8. ^ Cook, SF y WW Borah (1963), The Indian population of Central Mexico , Berkeley (Cal.), University of California Press Cook, SF and Boraha WW (1963), the Indian population of central Mexico, Berkeley (Cal.), University of California Press
  9. ^ Mann, Charles (2006). 1491 ; Madrid:Taurus, pag. Mann, Charles (2006). 1491; Madrid: Taurus, pag. 136
  10. ^ Mann, Charles (2006). 1491 , Madrid, Taurus, pag. Mann, Charles (2006). 1491, Madrid, Taurus, pag. 133
  11. ^ Dobyns, HF (1983). Their number become thined: Native American population dynamics in Eastern North America , Knoxville (Tenn.), University of Tennessee Press. Dobyns, HF (1983). Their number become thin: Native American population dynamics in Eastern North Americas, Knoxville (Tenn.), University of Tennessee Press.
  12. ^ Jared Diamond, Guns, germs and steel , 1997, ISBN 0-09-930278-0 , pg. Jared Diamond, Guns, germs and steel, 1997, ISBN 0-09-930278-0, pg. 80.


  • 1. Sahagún, Fray Bernardino de, Historia general de las cosas de Nueva España, TI, pag. ↑ Sahagún, Fray Bernardino, General History of the things New Spain, IT, pag. 29 29
  • 2. Mann, Charles (2006). 1491 ; Madrid:Taurus, pag. ↑ Mann, Charles (2006). 1491; Madrid: Taurus, pag. 179-180
  • 3. De las Casas, Bartolomé. ↑ De las Casas, Bartholomew. Brevísima relación de la destrucción de las Indias. (ver texto) Brevísima relation to the destruction of the Indies. (See text)
  • 4. 5. Mann, Charles (2006). 1491 ; Madrid:Taurus, pag. Mann, Charles (2006). 1491; Madrid: Taurus, pag. 178
  • 6. 7. Mann, Charles (2006). 1491 ; Madrid:Taurus, pag. Mann Charles (2006). 1491; Madrid: Taurus, pag. 123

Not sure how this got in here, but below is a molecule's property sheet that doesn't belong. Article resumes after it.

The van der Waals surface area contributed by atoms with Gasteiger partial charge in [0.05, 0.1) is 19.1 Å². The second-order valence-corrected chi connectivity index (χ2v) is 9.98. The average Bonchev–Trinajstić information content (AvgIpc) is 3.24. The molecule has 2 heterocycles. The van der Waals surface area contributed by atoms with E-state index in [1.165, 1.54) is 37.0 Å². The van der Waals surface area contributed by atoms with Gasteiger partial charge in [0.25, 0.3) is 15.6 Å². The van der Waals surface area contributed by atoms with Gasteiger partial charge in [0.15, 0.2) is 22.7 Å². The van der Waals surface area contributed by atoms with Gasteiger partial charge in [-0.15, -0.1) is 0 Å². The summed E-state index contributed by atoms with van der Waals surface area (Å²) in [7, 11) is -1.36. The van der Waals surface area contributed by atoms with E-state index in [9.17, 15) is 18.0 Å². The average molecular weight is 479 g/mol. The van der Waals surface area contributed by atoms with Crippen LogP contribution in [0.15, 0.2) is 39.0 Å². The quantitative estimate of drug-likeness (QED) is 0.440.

• 11. Katz, ST (1994–2003). The Holocaust in Historical Context , (2 vols.), Nueva York, Oxford University Press Katz, ST (1994–2003). The Holocaust in Historical Context, (2 vols.), New York, Oxford Press University
  • 12. Mann, Charles (2006). 1491 ; Madrid:Taurus, pag. Mann, Charles (2006). 1491; Madrid: Taurus, pag. 179-180


  • John Charles Chasteen. Born In Blood And Fire: A Concise History of Latin America. New York, W. W. Norton & Co., 2001. ISBN 9780393976137
  • Hammond Innes. The Conquistadors. London, Penguin, 2002. ISBN 9780141391229
  • F. A. Kirkpatrick. The Spanish Conquistadores. London, A. & C. Black, 1934.
  • Michael Wood. Conquistadors. London, BBC Books, 2000. ISBN 9780563487067

See also


Simple English

[[File:|thumb|180px|Hernán Cortés, Conquistador of the Aztec Empire.]] A Conquistador (English: Conqueror; : Conquistadores, or Conquistadors) was a Spanish soldier, explorer and adventurer. The Conquistadors invaded and conquered much of the Americas and the Philippines Islands and other islands in Asia Pacific. Many of them were hidalgos (noblemen of low category).

Their conquests brought those lands under Spanish colonial rule between the 15th and 17th centuries, starting with the 1492 settlement by Christopher Columbus in what is now the Bahamas.


The first Spanish conquest in the Americas was the island of Hispaniola (presently shared by Haiti and the Dominican Republic). From there, Juan Ponce de León conquered Puerto Rico, Juan de Esquivel went to Jamaica and Diego Velázquez invaded Cuba. The first settlement on the mainland was Darién in Panama, settled by Vasco Núñez de Balboa in 1512. In these Caribbean regions the conquistadors found neither the great treasuries nor the endless supply of priceless spices they had hoped for. Therefore they aimed at further exploration, rather than a serious effort to make the best of the 'virgin' colonies.

The first immensely successful conquistador was Hernán Cortés. Between 1520 and 1521, Cortés, along with some Native American allies, conquered the mighty Aztec empire. So present day Mexico came under the dominion of the Spanish Empire, as New Spain.